Reining in Good Intentions: Common Law Protections of Voting Rights

Frederick H. Alexander

This brief article questions whether there are situations in which it is inappropriate to review the conduct of corporate directors under the traditional standards of fiduciary duty. The author suggests that the application of a fiduciary duty analysis to questions concerning the propriety of directors’ decisions to enter into deal protection measures is misguided. He explains that the application of such an analysis needlessly infuses uncertainty and confusion into board deliberations.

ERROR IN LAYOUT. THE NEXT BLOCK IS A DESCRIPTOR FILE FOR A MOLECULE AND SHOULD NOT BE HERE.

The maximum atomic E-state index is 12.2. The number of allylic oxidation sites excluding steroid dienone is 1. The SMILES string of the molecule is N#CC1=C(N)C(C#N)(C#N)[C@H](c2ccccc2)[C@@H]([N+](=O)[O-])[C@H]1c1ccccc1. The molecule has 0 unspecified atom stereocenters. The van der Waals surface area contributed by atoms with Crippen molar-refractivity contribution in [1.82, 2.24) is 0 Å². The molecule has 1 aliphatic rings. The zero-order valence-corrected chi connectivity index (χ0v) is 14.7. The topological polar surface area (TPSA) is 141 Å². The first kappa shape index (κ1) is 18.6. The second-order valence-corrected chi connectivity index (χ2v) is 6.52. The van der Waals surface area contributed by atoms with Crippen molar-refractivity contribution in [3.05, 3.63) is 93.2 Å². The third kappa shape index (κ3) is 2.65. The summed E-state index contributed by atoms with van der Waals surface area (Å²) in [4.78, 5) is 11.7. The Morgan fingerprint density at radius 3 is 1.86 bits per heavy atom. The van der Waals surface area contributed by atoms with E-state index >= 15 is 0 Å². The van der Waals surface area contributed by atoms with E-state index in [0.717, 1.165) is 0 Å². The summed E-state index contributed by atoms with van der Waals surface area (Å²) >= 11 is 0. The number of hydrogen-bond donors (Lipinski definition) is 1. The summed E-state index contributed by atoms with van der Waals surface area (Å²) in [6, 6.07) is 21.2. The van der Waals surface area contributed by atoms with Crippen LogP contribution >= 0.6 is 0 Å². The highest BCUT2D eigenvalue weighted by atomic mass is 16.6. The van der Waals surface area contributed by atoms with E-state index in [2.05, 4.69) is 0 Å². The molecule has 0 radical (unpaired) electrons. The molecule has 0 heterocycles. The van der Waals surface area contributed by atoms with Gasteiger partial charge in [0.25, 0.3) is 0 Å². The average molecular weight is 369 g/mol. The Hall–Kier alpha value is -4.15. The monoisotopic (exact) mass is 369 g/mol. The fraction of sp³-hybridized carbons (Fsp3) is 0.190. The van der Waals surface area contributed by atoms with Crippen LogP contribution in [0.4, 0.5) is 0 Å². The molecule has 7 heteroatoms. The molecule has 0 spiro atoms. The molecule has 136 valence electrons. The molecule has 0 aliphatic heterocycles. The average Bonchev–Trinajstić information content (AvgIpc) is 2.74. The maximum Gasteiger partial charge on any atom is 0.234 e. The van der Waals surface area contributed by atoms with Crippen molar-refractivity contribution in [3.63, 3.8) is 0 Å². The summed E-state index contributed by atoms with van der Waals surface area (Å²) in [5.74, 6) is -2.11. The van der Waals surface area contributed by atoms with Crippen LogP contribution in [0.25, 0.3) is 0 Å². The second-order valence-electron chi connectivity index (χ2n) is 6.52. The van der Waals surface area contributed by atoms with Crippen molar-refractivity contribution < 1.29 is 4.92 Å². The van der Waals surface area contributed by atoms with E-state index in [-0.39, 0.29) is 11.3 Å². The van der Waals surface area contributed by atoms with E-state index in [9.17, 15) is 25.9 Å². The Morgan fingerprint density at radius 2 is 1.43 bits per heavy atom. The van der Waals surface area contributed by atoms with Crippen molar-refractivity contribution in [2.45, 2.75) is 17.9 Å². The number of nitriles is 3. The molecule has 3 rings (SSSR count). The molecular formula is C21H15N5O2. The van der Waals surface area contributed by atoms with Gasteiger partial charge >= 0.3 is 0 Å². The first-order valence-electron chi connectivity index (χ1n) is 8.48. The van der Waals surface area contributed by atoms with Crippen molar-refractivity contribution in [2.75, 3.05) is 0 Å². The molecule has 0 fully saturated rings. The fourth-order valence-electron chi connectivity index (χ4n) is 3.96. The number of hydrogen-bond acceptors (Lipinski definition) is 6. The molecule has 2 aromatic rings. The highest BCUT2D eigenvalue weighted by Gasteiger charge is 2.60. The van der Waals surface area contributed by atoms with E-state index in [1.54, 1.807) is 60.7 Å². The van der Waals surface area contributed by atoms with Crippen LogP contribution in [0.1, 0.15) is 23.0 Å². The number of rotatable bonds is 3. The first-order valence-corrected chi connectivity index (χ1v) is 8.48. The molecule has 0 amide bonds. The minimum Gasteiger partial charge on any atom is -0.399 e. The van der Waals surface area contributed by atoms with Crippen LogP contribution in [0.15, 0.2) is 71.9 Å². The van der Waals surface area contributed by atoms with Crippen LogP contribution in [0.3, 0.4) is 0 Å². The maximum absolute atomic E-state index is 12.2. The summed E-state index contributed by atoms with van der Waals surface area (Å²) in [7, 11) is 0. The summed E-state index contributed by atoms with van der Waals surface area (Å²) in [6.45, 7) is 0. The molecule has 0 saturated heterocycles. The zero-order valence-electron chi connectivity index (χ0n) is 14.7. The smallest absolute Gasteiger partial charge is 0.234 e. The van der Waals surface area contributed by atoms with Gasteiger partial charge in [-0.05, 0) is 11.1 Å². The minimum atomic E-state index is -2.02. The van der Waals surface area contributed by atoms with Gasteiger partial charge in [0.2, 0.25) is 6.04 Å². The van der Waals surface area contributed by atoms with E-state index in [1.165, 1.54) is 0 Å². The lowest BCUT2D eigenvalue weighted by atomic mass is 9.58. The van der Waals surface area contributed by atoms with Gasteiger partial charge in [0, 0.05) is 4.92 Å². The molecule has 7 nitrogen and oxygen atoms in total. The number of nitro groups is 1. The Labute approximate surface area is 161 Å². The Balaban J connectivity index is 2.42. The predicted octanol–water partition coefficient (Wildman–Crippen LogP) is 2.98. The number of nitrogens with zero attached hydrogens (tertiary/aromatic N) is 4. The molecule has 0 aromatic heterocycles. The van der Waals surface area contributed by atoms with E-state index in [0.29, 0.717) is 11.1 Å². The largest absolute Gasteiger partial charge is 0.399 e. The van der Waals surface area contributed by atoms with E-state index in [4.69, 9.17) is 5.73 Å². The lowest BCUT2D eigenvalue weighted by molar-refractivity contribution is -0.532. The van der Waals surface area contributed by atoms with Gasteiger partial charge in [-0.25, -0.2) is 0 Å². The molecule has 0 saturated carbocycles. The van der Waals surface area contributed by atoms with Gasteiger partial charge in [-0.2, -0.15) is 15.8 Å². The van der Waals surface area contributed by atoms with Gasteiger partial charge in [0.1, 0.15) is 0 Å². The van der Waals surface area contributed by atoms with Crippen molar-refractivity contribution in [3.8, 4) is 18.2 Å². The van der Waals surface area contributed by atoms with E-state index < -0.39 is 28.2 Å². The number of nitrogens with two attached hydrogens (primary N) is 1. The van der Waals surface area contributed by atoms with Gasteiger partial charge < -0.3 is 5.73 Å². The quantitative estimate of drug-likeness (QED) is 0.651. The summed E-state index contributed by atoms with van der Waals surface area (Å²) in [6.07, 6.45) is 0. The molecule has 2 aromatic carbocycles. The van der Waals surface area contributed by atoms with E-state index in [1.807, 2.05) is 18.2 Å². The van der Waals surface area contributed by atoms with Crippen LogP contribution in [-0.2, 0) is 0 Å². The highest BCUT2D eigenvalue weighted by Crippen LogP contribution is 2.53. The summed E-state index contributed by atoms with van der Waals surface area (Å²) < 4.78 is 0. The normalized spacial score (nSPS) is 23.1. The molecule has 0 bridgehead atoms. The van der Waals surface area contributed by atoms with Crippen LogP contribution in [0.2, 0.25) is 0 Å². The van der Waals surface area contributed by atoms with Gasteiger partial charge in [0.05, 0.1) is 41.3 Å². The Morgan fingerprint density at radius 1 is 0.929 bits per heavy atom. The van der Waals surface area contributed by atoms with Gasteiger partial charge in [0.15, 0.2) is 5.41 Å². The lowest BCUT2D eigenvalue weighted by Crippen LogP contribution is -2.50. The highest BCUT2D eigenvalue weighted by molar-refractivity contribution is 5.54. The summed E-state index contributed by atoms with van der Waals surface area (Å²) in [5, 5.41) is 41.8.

With particular focus on the Unocal and Revlon doctrines, this article provides an analysis of the applicable fiduciary standards of review under Delaware law. Mr. Alexander then argues that both the heightened standard of review and the “non-review” of the business judgment rule are inappropriate standards under which to review decisions to enter into deal protection measures. The author proposes that the review of these decisions should be removed from the realm of fiduciary duty, and instead, should be subject to a non-fiduciary vote coercion analysis. This change would restore a level of certainty and confidence to the board room that would allow directors to act in the best interest of the shareholders that they serve, without the unnecessary fear of breaching their fiduciary duty. The author’s position is supported by the recent North Carolina decision in First Union, which the article also discusses.